Tuesday, January 21, 2014

Prehistoric & Historic Water Use in Arizona Lecture Series

Join Pueblo Grande Museum is hosting our Arizona SciTech Festival Lecture series beginning January 31 through February 28, as part of the 3rd Annual Arizona Scitech Festival.  Join us for one or all of our lectures discussing current research and discoveries of prehistoric and historic water use in Arizona.  These lectures are free and open to the public.  Visit our Calendar of Events page at pueblogrande.com for more SciTech events at Pueblo Grande Museum and to learn more about the Arizona Scitech Festival visit azscitechfest.org.

Friday, January 31, 11:30 a.m. to 12:30 p.m.
Topic: An Interdisciplinary Approach to Understanding Canal Dynamics
Guest Speaker: Bruce G. Phillips, M.S., EcoPlan Associates, Inc.

Archaeological testing and data recovery at the Hohokam farmstead site of Punta del Ambar, revealed information that indicates residents had a reliable source of water, and used a nearby riparian area. A multi-disciplinary analytical approach is being applied to reconstruct the evolution of the wetland.

Friday, February 7, noon to 1 p.m.
Topic: A New Type of Water Control Structure in Hohokam Canals
Guest Speakers: Kathy Henderson, Ph.D. & Connie Darby, Desert Archaeology, Inc.  

Archaeological excavations downstream from the Park of Four Waters at Pueblo Grande revealed a surprising find of large distribution canals branching from main trunk canals with a well-preserved adobe and cobble weir. This water control feature, presently unique among Hohokam irrigation structures, is the focus of this presentation.  

Friday, February 14, noon to 1 p.m.
Topic: Why We Study Prehistoric Canals: A Geoarchaeological Perspective
Guest Speaker: Gary Huckleberry, Ph.D., University of Arizona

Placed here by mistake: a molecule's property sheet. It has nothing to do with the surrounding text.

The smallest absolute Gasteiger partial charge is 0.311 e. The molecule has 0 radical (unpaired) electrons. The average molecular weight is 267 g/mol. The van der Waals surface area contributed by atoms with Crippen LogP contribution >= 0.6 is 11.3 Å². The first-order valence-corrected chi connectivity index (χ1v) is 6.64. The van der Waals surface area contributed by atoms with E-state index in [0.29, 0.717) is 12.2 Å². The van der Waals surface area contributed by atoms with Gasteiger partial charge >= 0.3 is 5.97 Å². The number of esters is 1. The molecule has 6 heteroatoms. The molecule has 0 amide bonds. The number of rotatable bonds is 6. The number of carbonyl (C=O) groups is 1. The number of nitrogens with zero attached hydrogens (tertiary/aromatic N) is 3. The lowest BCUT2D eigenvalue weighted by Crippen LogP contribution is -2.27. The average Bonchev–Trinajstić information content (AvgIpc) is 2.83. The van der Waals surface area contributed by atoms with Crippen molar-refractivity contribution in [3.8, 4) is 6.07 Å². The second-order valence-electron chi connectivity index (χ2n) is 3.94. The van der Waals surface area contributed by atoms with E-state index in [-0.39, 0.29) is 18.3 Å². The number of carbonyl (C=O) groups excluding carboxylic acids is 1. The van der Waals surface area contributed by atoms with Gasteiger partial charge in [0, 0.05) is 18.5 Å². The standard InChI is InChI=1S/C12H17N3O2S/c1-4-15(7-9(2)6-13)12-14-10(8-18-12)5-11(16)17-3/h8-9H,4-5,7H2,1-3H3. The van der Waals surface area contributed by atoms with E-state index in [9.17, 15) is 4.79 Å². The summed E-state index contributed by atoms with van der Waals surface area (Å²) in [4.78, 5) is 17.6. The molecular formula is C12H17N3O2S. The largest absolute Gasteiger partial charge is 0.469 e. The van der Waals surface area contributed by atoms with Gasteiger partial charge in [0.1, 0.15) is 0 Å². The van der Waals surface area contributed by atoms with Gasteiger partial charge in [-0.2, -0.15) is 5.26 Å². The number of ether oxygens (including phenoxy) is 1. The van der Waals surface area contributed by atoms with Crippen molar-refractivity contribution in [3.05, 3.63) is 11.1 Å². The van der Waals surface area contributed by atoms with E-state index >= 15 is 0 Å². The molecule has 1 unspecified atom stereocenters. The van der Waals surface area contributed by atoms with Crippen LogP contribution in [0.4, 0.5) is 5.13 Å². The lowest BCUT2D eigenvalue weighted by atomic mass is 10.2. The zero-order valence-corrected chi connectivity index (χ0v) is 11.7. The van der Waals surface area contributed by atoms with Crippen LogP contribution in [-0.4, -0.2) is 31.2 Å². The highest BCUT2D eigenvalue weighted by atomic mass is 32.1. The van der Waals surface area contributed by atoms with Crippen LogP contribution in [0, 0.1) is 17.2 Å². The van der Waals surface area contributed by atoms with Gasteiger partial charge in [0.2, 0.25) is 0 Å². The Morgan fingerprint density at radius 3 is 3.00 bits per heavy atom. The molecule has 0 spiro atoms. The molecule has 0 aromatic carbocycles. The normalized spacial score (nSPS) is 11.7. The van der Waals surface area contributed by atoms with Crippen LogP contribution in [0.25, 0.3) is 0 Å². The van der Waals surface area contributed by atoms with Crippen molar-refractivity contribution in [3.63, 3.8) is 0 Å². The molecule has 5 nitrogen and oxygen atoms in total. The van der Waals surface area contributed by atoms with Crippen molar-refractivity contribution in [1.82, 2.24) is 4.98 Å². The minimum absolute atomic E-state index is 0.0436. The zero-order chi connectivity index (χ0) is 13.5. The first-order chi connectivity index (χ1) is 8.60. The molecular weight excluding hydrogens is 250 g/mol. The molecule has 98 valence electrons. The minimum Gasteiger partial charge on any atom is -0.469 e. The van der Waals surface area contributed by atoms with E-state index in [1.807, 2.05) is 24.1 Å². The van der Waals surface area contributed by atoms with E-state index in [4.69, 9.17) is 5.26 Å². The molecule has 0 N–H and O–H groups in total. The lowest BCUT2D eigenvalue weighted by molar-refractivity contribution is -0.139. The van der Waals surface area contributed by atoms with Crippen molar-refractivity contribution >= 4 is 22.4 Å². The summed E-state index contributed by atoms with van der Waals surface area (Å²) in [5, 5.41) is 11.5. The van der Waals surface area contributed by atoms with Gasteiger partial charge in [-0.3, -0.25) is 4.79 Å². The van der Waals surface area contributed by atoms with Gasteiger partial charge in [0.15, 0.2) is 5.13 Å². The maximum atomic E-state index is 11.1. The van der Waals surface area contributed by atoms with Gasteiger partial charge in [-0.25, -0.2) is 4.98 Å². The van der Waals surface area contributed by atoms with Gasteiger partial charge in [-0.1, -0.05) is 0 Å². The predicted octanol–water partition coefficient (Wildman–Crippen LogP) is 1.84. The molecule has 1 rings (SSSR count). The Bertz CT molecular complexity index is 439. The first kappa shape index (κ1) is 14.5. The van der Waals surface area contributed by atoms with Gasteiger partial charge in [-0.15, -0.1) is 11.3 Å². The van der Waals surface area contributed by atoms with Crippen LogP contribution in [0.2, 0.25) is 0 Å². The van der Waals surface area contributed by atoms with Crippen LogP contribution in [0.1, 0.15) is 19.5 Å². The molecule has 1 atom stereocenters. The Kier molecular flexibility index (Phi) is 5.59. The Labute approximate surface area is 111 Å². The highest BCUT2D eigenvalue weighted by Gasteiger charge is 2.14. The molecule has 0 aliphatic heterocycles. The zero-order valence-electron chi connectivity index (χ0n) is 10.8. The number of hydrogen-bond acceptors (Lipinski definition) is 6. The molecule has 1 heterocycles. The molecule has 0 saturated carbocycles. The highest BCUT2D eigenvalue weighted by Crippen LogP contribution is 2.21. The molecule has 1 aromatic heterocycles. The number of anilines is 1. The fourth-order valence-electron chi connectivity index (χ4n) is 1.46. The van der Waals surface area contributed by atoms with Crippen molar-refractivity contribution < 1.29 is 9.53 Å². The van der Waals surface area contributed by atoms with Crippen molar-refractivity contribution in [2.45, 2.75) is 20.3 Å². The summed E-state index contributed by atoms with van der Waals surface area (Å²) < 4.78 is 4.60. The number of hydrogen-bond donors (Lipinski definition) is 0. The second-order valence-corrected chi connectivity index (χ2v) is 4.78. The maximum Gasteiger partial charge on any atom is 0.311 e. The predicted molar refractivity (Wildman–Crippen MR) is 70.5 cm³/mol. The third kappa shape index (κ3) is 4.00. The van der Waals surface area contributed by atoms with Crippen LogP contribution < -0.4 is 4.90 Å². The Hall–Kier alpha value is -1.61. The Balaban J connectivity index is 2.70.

Dr. Huckleberry reviews current geoarchaeological projects involving prehistoric canals in Arizona and how the study of these ancient waterworks allows us to test ideas regarding population dynamics and regional abandonment. Research considers how humans deal with environmental change — a modern topic as we deal with population increase and climate change in the Southwest.

Wednesday, February 19, noon to 1 p.m.
Topic: An Ancient Legacy to the Modern World – Prehistoric Irrigation in the Salt River Valley
Guest Speaker: Jerry Howard, Ph.D., Curator of Anthropology at Arizona Museum of Natural History

The Hohokam created the largest irrigation systems in the prehistoric New World. One often overlooked aspect of prehistoric Hohokam irrigation is the impact that it had on later historic agriculture. This lecture outlines what we know about prehistoric irrigation in the Salt River Valley and addresses the impacts it had on farmers in the historic period.

Friday, February 28, noon to 1 p.m.
Topic: The Origins of Irrigation in the Sonoran Desert
Guest Speaker: Jonathan Mabry, Ph.D., Historic Preservation Officer, City of Tucson, Arizona

Recent discoveries of buried canals in the Tucson area have extended the history of irrigation in the Sonoran Desert back to 3,500 years ago, requiring new models of the transition to agriculture and development of village social organization in this region. This lecture summarizes these findings and their implications for Southwestern prehistory. 

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